It Costs HOW Much to Be in a Beauty Pageant?!

I already knew from watching too much Toddlers and Tiaras (I was curious a few years ago about what the big deal about it was, so I started watching it to find out — and got addicted for a brief amount of time. Whoops.) that pageants for kids could get pricey enough; as such, I feel like I should have been prepared for the cost of competing in pageants as an adult.

I was not.

I am horrified.

In the wake of last weekend’s Miss USA pageant, International Business Times went and picked the brains of a whole bunch of pageant experts to find out exactly how much it’ll set you back if you want to compete in the big time. The whole article is definitely worth a read, but here’s a brief by-the-numbers summary for you:

  • Dress: $700 - $1,000 off the rack; $5,000 bespoke; $8,000 - $10,000 for the major pageants
  • Pageant coach: $100 an hour times three sessions a week = $300 a week
  • Hair and makeup: $250 an hour
  • Spray tan: $75
  • Wig or extensions: $200
  • Entry fees: $300 - $500 on average, though sometimes as much as $1,000

So, at the very minimum, say you buy a $700 dress, do one week’s worth of coaching, have an hour’s worth of hair and makeup, get a spray tan, and a put on a wig for a pageant with the lowest possible entry fee. That’s still a total of $1,825 — more than a lot of people’s monthly salary. It gets really scary when you start using the numbers on the high end, though: Assuming you have a $10,000 dress custom made for you, do a month’s worth of coaching, schedule three hours of hair and makeup, get a spray tan and a wig, and enter one of the most expensive pageants, and you’re looking at a whopping $12,325.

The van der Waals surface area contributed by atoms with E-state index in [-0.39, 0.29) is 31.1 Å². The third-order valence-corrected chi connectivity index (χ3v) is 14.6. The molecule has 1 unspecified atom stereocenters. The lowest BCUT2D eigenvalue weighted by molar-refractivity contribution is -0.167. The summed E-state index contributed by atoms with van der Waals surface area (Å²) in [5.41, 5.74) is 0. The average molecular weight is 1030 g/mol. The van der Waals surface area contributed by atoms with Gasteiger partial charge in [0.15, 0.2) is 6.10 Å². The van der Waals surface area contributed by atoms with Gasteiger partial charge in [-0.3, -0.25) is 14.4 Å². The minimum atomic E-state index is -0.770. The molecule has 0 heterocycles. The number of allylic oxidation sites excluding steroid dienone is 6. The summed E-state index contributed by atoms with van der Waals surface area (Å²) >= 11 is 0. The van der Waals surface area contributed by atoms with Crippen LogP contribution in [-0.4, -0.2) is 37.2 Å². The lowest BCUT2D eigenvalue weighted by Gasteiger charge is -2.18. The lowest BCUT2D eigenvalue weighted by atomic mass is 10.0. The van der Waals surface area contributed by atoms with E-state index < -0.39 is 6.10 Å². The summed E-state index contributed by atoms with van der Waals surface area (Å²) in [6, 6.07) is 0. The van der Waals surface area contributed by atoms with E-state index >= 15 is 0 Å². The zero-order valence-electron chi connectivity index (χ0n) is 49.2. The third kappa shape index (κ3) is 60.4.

That is more than some people make in an entire year. And that’s also not counting any additional outfits you might need for things like the swimsuit competition, the interview portion, and so on and so forth, or the cost of travel, or any of a dozen other expenses that up the price of participating in a pageant. The kicker is that even if you win, often you’ll still spend more than the prize just entering the dang thing in the first place.

Of course, according to those who really love the pageant world, there are other benefits that make competing worth it: You could get a major scholarship; it might open up future career paths; it might give you poise and the ability to perform well under pressure; and, as Kim Gravel of Kim of Queens notes, “There’s so much more than money. The money is nice, but it’s about giving it all you’ve got.” As for myself, I’m not sure any of that would be worth what it would cost just for the chance to win, let alone to actually win; but that’s just me. If pageants are what make you happy, more power to you. In the meantime, I’ll be squirreling away every last penny so I can hopefully retire before I die of old age.